Question: What advice do you have for me as I’m about to start comparison shopping for car insurance quotes? What is most important to think about as I go into this?
Answer: There are four things I find very important when you going to compare car insurance rates. They are:
- Know what coverages you want.
- Know what limits you want.
- Know what deductibles you want.
- Give accurate information
You’ll be able to shop for the same items with every company that you obtain car insurance quotes from – thus, you’ll be comparing “apples to apples.”
If you simply start shopping for car insurance rates and aren’t sure of what your needs are or give inaccurate information on the quoting form, you won’t be able to discover which car insurance company can actually give you the best rates.
But if you do it right, there is no faster or better way to save money. The difference in identical coverages from one insurance company to another is usually hundreds of dollars -- and often, it's thousands.
First, you should be aware of what state car insurance coverages are required where you live.
In some states, only bodily injury liability and property damage liability mandated. These are the coverages that compensate others that you may harm in an auto accident.
Other states require that drivers carry uninsured and/or underinsured motorist bodily injury coverages. This will cover certain medical expenses, up to your limits, if you’re hit by an at-fault uninsured driver or a driver whose liability coverage limits is insufficient to cover your medical expenses.
A few states also require motorists to carry uninsured motorist property damage (UMPD) that will cover damage to your vehicle, up to the stated limit, by an at-fault uninsured motorist.
If you live in a no-fault state, you’ll also be required to carry personal injury protection (PIP) as part of your policy. No-fault states require drivers to use their own PIP as their primary medical coverage if injured in an accident – regardless of fault.
Once you know what coverage you have to carry, then you can decide what optional coverage is right for you and your vehicle.
The most commonly purchased optional coverages are collision and comprehensive, the physical damage coverages that protect your car.
Collision covers damage to your car sustained from it hitting, or being hit by, another vehicle or object. Comprehensive covers theft, fire, vandalism, animal strikes and damages caused by nature events, like a hurricane or hail storm.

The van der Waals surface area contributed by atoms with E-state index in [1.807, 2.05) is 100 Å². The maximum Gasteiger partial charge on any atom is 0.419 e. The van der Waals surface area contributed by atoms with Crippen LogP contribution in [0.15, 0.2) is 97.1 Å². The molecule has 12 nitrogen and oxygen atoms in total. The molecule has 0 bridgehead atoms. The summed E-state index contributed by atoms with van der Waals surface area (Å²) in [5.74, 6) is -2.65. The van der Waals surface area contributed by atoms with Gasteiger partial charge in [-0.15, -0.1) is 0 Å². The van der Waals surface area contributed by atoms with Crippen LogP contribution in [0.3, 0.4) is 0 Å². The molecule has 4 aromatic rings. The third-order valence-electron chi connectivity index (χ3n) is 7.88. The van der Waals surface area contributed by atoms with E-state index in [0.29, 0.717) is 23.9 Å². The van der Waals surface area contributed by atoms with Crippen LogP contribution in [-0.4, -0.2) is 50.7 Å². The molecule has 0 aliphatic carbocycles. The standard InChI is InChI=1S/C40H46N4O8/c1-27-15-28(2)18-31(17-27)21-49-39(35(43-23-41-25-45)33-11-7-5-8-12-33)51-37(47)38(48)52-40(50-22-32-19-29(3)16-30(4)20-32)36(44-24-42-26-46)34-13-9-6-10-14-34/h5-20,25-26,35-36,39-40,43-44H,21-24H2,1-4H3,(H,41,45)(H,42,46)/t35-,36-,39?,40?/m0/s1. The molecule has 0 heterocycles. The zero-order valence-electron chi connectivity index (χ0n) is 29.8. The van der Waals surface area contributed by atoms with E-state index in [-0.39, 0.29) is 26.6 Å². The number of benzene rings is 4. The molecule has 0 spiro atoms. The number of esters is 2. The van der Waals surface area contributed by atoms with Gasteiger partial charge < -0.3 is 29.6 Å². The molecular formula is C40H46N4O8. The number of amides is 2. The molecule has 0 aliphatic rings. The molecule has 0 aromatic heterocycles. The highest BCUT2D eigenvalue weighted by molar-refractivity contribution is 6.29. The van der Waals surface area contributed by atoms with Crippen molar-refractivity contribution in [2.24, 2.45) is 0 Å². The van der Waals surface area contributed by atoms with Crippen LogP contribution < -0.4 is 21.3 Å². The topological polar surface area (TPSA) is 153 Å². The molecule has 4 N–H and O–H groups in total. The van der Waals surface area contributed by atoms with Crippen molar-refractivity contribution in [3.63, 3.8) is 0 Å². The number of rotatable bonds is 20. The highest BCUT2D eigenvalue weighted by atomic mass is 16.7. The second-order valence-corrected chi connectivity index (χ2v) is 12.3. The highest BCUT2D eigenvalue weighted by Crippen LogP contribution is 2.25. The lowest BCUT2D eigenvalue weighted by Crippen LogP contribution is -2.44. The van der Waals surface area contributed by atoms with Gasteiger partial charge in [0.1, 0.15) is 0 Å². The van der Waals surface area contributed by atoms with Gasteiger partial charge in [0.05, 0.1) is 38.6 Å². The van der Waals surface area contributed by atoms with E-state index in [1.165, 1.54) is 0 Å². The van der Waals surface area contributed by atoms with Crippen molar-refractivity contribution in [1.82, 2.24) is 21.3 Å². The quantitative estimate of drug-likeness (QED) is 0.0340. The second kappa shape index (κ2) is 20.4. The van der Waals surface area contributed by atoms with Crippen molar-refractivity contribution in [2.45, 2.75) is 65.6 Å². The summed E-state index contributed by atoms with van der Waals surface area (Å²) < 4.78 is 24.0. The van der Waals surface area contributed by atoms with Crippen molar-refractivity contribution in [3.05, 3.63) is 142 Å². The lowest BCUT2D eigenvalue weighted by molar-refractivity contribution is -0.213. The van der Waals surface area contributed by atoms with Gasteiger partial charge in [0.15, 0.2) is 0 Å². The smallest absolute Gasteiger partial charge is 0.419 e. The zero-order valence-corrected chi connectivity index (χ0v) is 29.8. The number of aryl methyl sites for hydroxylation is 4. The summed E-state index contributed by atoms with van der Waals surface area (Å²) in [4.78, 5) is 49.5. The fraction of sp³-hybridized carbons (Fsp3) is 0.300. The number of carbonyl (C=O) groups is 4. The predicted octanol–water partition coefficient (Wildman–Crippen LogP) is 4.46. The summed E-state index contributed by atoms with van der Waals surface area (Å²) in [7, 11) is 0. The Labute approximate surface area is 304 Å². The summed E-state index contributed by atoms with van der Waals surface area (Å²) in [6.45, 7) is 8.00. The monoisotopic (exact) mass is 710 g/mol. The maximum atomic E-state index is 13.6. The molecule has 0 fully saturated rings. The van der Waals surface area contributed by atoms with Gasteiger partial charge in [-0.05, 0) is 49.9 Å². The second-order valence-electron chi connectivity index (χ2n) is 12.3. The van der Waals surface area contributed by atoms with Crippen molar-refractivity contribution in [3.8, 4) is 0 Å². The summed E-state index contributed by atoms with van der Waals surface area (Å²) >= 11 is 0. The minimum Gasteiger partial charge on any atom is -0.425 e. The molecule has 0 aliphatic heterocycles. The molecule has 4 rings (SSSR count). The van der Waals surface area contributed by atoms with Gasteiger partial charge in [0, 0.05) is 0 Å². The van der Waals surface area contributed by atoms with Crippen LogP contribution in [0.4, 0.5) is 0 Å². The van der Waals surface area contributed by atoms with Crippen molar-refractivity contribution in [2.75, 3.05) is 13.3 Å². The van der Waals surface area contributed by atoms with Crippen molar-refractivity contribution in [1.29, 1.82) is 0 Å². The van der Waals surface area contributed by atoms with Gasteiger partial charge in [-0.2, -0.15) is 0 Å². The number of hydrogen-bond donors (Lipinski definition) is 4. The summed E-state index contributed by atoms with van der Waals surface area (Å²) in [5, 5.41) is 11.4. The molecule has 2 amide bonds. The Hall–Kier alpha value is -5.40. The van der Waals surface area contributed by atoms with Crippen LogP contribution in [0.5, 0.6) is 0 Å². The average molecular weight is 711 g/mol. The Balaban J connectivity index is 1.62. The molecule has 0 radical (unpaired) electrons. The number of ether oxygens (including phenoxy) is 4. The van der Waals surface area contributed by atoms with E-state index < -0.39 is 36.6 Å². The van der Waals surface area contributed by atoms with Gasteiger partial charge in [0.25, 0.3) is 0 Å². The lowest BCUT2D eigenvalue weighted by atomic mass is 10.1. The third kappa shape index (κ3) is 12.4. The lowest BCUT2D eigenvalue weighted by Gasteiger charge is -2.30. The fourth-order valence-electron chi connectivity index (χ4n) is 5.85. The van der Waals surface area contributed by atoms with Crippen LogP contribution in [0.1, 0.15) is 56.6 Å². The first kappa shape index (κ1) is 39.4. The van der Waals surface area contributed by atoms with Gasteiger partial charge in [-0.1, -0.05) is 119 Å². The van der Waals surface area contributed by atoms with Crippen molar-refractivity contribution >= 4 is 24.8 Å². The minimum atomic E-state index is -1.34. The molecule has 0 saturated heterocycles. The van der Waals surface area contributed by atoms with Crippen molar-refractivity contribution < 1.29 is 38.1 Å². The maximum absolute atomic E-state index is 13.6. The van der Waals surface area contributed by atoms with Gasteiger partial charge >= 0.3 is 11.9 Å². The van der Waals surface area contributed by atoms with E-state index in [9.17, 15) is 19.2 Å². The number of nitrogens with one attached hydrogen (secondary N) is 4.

These coverages will cover the cost of repair or the actual cash value (ACV) of your vehicle if it is deemed a total loss, minus your deductible amount. If you have financed your car, your lienholder will require you carry both collision and comprehensive.
Other popular optional coverages you may want include:
- Gap – If you owe more than your vehicle is worth and your car is totaled out, this will cover the difference between ACV and the outstanding loan amount.
- Custom parts and equipment – Aftermarket items you place in or on your vehicle, such as stereo, custom wheels or custom paint, typically aren’t covered unless you add on this coverage.
- Rental car reimbursement – Collision and comprehensive coverage don’t come with the use of a rental car paid for by your car insurance policy. If you want that as part of your policy, add this coverage.
- Medical payments – This coverage is helpful if you aren’t required to carry PIP in your state but want some medical coverage for you and your passengers if you’re in an accident. It covers certain medical expenses for injuries sustained in an auto accident regardless of fault.
Most car insurance coverages come with a limit of your choosing. The limit is the maximum amount that coverage will pay out for a claim.
There is a minimum amount required by the state, but if you have assets to protect and can afford more coverage, then it’s always better to buy more. For instance, it’s recommended that drivers carry liability limits of at least $100,000 per person, $300,000 per accident for bodily injury and $50,000 for property damage (written as 100/300/50).
Many insurers, or the state itself, require that your insured/underinsured motorist coverage limits be set at the same limits as your bodily injury liability limits.
A deductible is an amount you must pay before coverage benefits start up and your insurance company takes over to pay the remainder of the covered loss. Deductibles are typically associated with collision and comprehensive coverage, as well as some PIP policies.
A higher deductible will help lower your rates while a lower deductible will raise rates. I advise you to take on a deductible high enough that you can save some money but low enough that you can still afford to pay it out if you need to use the coverage.
Be accurate and compare quotes
Once you’ve decided on what coverages, limits and deductibles you want, you can get start to compare car insurance quotes -- just make sure you give accurate information.
If you leave out a ticket you had or the collision claim you put in last year, then your quote will be inaccurate and have to be adjusted once the insurer pulls your information and finds out the truth.
To save time when shopping around, try getting car insurance quotes from multiple car insurance providers all at once like what we offer.